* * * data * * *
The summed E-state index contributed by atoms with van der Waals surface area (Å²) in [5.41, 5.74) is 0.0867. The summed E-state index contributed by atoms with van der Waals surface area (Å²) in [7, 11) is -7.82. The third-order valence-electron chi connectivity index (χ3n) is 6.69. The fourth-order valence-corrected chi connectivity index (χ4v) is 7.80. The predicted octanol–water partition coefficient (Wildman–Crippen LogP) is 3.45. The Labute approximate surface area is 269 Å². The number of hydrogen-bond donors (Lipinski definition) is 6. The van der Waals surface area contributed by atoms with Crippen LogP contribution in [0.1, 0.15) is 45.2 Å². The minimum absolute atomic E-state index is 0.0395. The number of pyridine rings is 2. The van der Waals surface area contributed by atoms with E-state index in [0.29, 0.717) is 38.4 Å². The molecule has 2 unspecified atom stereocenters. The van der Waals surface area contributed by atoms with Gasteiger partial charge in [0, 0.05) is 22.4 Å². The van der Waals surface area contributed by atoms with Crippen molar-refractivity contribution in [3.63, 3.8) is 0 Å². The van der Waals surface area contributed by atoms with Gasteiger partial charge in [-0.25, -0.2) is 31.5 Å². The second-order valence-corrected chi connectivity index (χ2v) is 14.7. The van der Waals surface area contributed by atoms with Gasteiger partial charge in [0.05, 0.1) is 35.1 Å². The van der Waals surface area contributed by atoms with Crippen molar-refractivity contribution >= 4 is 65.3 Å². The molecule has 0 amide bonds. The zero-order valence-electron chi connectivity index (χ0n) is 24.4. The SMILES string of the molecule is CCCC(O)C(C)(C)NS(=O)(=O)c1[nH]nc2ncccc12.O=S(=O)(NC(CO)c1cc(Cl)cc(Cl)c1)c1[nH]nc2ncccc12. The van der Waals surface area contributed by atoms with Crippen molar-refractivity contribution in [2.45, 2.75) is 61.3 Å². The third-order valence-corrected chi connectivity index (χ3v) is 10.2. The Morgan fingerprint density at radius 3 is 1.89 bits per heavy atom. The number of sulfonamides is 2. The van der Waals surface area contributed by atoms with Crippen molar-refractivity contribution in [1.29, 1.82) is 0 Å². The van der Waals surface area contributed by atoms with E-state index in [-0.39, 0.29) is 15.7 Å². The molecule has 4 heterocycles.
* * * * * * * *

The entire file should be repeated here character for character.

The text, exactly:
The summed E-state index contributed by atoms with van der Waals surface area (Å²) in [5.41, 5.74) is 0.0867. The summed E-state index contributed by atoms with van der Waals surface area (Å²) in [7, 11) is -7.82. The third-order valence-electron chi connectivity index (χ3n) is 6.69. The fourth-order valence-corrected chi connectivity index (χ4v) is 7.80. The predicted octanol–water partition coefficient (Wildman–Crippen LogP) is 3.45. The Labute approximate surface area is 269 Å². The number of hydrogen-bond donors (Lipinski definition) is 6. The van der Waals surface area contributed by atoms with Crippen LogP contribution in [0.1, 0.15) is 45.2 Å². The minimum absolute atomic E-state index is 0.0395. The number of pyridine rings is 2. The van der Waals surface area contributed by atoms with E-state index in [0.29, 0.717) is 38.4 Å². The molecule has 2 unspecified atom stereocenters. The van der Waals surface area contributed by atoms with Gasteiger partial charge in [0, 0.05) is 22.4 Å². The van der Waals surface area contributed by atoms with Crippen molar-refractivity contribution in [3.63, 3.8) is 0 Å². The van der Waals surface area contributed by atoms with Gasteiger partial charge in [-0.25, -0.2) is 31.5 Å². The second-order valence-corrected chi connectivity index (χ2v) is 14.7. The van der Waals surface area contributed by atoms with Gasteiger partial charge in [0.05, 0.1) is 35.1 Å². The van der Waals surface area contributed by atoms with Crippen molar-refractivity contribution >= 4 is 65.3 Å². The molecule has 0 amide bonds. The zero-order valence-electron chi connectivity index (χ0n) is 24.4. The SMILES string of the molecule is CCCC(O)C(C)(C)NS(=O)(=O)c1[nH]nc2ncccc12.O=S(=O)(NC(CO)c1cc(Cl)cc(Cl)c1)c1[nH]nc2ncccc12. The van der Waals surface area contributed by atoms with Crippen molar-refractivity contribution in [2.45, 2.75) is 61.3 Å². The third-order valence-corrected chi connectivity index (χ3v) is 10.2. The Morgan fingerprint density at radius 3 is 1.89 bits per heavy atom. The number of sulfonamides is 2. The van der Waals surface area contributed by atoms with Crippen molar-refractivity contribution in [1.29, 1.82) is 0 Å². The van der Waals surface area contributed by atoms with E-state index in [-0.39, 0.29) is 15.7 Å². The molecule has 4 heterocycles.